Current state of affairs:

Our website:

New Baffled Anaerobic Digesters For Eldoret ~ April, 2016

Two fixed dome anaerobic digesters designed by Aaron Forbis-Stokes using computational fluid dynamics were manufactured by Specialised Fibreglass in Nairobi and installed at the Eldoret North and Central sites. The new baffled design will improve average residence times and reduce solids in the effluent stream going into the heater and heat exchanger. The new digesters have four chambers and sampling ports for taking core samples and assessing solid deposition levels.

Biggest successes so far:

Installed new baffled digesters for improved solids retention, tipping buckets for flow rate measurement and Particle controller boards for more reliable control of heater temperatures and temperature monitoring in Eldoret, Kenya in April. Plans in place to roll these upgrades out in the Philippines and India this summer and early fall. Improved pasteurization system design underway.

Main challenges / frustration:

Managing suspended solids in the effluent, guaranteeing pasteurization holding times and temperatures during peak usage periods and consistently generating sufficient biogas to run the system on an ongoing basis.]]>
Biogas sanitation (systems focusing on biogas production) Fri, 15 Jul 2016 19:34:40 +0200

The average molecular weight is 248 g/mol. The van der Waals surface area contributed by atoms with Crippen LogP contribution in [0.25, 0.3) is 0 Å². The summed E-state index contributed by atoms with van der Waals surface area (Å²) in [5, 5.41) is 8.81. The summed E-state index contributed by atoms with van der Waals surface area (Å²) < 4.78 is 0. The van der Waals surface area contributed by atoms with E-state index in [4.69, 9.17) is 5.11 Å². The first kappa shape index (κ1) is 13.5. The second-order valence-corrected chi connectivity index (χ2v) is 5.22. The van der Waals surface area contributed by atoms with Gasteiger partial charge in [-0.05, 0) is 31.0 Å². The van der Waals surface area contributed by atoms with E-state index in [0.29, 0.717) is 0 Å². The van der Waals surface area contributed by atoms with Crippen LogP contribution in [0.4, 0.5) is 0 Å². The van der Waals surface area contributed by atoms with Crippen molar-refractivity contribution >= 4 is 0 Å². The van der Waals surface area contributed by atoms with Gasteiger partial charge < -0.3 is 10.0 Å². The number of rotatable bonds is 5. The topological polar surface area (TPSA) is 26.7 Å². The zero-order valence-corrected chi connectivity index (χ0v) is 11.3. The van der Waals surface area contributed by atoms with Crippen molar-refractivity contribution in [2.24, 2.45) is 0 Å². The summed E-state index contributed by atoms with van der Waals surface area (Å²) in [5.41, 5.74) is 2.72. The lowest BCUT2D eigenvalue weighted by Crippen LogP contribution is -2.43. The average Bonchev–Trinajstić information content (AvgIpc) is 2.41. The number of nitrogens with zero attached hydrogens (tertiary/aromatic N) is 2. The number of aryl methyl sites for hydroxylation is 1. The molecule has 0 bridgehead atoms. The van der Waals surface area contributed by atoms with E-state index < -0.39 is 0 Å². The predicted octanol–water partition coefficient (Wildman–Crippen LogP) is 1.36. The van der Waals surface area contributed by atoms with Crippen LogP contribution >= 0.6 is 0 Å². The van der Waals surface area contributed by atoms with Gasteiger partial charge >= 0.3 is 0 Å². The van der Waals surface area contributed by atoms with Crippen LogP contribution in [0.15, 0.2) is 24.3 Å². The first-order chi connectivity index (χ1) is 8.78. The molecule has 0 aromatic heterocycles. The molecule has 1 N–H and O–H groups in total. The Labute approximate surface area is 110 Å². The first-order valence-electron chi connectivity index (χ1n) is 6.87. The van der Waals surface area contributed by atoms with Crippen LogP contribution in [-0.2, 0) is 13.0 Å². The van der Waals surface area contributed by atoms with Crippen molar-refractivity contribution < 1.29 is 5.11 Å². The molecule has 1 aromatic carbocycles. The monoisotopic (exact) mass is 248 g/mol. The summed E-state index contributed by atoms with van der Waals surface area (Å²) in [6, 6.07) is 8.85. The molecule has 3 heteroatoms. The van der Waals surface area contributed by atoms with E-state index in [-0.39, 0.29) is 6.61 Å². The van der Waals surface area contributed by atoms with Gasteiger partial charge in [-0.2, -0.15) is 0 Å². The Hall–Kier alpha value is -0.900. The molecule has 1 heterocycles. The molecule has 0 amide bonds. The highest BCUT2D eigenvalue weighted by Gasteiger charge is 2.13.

Ph.D. thesis: “Operation of Decentralised Wastewater Treatment Systems (DEWATS) under tropical field conditions” now available - by: wambuak DEWATS (decentralised wastewater treatment systems) Mon, 23 May 2016 13:39:18 +0200 Stirling engines running on biogas - by: GrahamK
Your message was quite a surprise! I have tried to get NGOs to try making biogas but most fail. One or two have succeeded including one in Zimbabwe, see attachment.

I've looked at your website and found nothing relevant. Where did you get Stirling engines from?

Graham K BioDesign]]>
Biogas sanitation (systems focusing on biogas production) Sun, 22 May 2016 11:37:09 +0200
Sludge Power - Anaerobic digestion’s output (biogas) can be used effectively - by: F H Mughal Sludge Power
Back in 1964, P L McCarty of Stanford University published papers on Anaerobic Waste Treatment Fundamentals. These are still available online at .

These classical papers gives an in-depth knowledge on anaerobic digestion. Students, wishing to learn about anaerobic digestion, and those in-practice professionals wishing to refresh their knowledge on anaerobic digestion, must go through these papers.

In 1969, P L McCarty and C J Young developed anaerobic filters. Anaerobic digestion, as is known, produce methane and carbon dioxide. Methane is an energy gas, meaning that it can be used for energy purpose.

James Jaffrey’s blog on Benefits of Backpack Biogas ( ), carries an interesting picture. It shows a woman, Salome Zeresulos, carrying a backpack filled with biogas through the streets of Addis Ababa. *

According to the blog, the backpack is 1.5 metre wide, pillow-shaped inflatable blue bag, and is filled with biogas from a special biogas digester, a sealed compost bag. Afterwards, the biogas-filled backpack can be hoisted onto a back for carrying to a home where it is hooked up to a biogas cooking stove.

James Jaffrey also makes a powerful opening statement is his blog. He says:

Billions of dollars of aid has been pumped into Africa. Yet effective change too often remains an elusive outcome, leading to a vicious cycle: more needs, more aid but still little change. How to resolve this seemingly intractable dilemma?

It is, at the same time, a bit surprising that, in this case, a massive donor aid, is not working in terms of progress in Africa.